Node.js – How to change the version of npm using nvm

node.jsnpm

I've been using NVM to install the latest versions of nodeJS for my node work. It works totally fine for installing separate versions and switching between them. It also installs the latest version of NPM within each local …/bin folder along with the node binary. However, there doesn't seem to be any way to switch the version of NPM that I'm using (or at least I can't figure it out).

The only solution I can think of myself is to delete the binary that it's defaulting to (which is the NPM that was installed when I first installed node with NVM), and in its place to put the latest NPM binary. However, I'm wondering if there are any better ways to go about doing this.

Best Solution

EDIT: several years since this question was first answered, as noted in a newer answer, there is now a command for this:

nvm now has a command to update npm. It's nvm install-latest-npm or nvm install --latest-npm.

nvm install-latest-npm: Attempt to upgrade to the latest working npm on the current node version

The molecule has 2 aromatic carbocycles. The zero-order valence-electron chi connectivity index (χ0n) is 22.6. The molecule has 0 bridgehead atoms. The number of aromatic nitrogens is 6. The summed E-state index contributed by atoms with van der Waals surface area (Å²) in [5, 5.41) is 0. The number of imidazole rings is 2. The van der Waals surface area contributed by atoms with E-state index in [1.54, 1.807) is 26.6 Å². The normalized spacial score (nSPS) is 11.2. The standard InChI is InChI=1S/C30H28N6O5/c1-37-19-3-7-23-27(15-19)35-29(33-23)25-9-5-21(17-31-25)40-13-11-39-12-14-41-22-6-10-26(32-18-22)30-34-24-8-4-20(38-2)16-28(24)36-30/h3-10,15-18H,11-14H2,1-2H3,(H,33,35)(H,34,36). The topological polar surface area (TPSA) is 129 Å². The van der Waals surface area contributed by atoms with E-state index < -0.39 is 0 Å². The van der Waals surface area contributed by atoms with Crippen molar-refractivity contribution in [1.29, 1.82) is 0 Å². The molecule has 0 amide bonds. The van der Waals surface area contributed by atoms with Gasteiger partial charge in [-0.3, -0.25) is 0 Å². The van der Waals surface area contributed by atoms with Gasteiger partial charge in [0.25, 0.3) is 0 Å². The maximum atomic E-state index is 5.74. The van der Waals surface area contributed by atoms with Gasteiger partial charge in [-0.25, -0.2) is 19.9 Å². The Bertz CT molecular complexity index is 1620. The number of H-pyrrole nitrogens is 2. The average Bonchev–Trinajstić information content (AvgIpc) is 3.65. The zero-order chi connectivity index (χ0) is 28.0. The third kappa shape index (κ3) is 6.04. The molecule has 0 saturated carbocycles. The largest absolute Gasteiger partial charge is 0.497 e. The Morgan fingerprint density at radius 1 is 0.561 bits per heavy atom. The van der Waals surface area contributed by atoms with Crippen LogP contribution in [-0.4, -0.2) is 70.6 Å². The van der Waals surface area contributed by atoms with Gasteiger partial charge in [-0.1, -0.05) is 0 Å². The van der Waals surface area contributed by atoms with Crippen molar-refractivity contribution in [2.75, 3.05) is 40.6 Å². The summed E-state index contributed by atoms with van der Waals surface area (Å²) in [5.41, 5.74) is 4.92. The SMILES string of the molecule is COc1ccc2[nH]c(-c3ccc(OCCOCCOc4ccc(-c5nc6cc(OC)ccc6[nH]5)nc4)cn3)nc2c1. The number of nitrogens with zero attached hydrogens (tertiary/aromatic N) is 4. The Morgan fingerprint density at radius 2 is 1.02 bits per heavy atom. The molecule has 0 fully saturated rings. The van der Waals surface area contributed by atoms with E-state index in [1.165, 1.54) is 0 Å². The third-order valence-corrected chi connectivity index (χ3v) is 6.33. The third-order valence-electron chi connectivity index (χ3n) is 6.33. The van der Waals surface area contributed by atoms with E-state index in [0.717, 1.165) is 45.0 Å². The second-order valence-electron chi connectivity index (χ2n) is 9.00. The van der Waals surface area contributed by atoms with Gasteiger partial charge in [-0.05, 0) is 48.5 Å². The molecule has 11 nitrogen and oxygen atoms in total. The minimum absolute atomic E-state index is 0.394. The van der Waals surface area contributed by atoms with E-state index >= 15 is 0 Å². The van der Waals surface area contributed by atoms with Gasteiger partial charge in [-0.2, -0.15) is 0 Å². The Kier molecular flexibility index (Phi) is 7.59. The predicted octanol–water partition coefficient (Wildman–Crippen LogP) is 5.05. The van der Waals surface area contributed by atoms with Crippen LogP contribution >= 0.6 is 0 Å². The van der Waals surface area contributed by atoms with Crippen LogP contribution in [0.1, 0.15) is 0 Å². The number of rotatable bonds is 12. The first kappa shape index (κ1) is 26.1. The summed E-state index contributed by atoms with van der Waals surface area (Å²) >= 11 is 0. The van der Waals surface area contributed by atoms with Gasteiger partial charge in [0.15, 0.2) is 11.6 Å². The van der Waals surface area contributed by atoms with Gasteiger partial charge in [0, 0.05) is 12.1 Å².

nvm install --latest-npm: After installing, attempt to upgrade to the latest working npm on the given node version

Below are previous revisions of the correct answer to this question.

Over three years after this question was first asked, it seems like the answer is much simpler now. Just update the version that nvm installed, which lives in ~/.nvm/versions/node/[your-version]/lib/node_modules/npm.

I just installed node 4.2.2, which comes with npm 2.14.7, but I want to use npm 3. So I did:

cd ~/.nvm/versions/node/v4.2.2/lib
npm install npm

Easy!

And yes, this should work for any module, not just npm, that you want to be "global" for a specific version of node.


EDIT 1: In the newest version, npm -g is smart and installs modules into the path above instead of the system global path.


Thanks @philraj for pointing this out in a comment.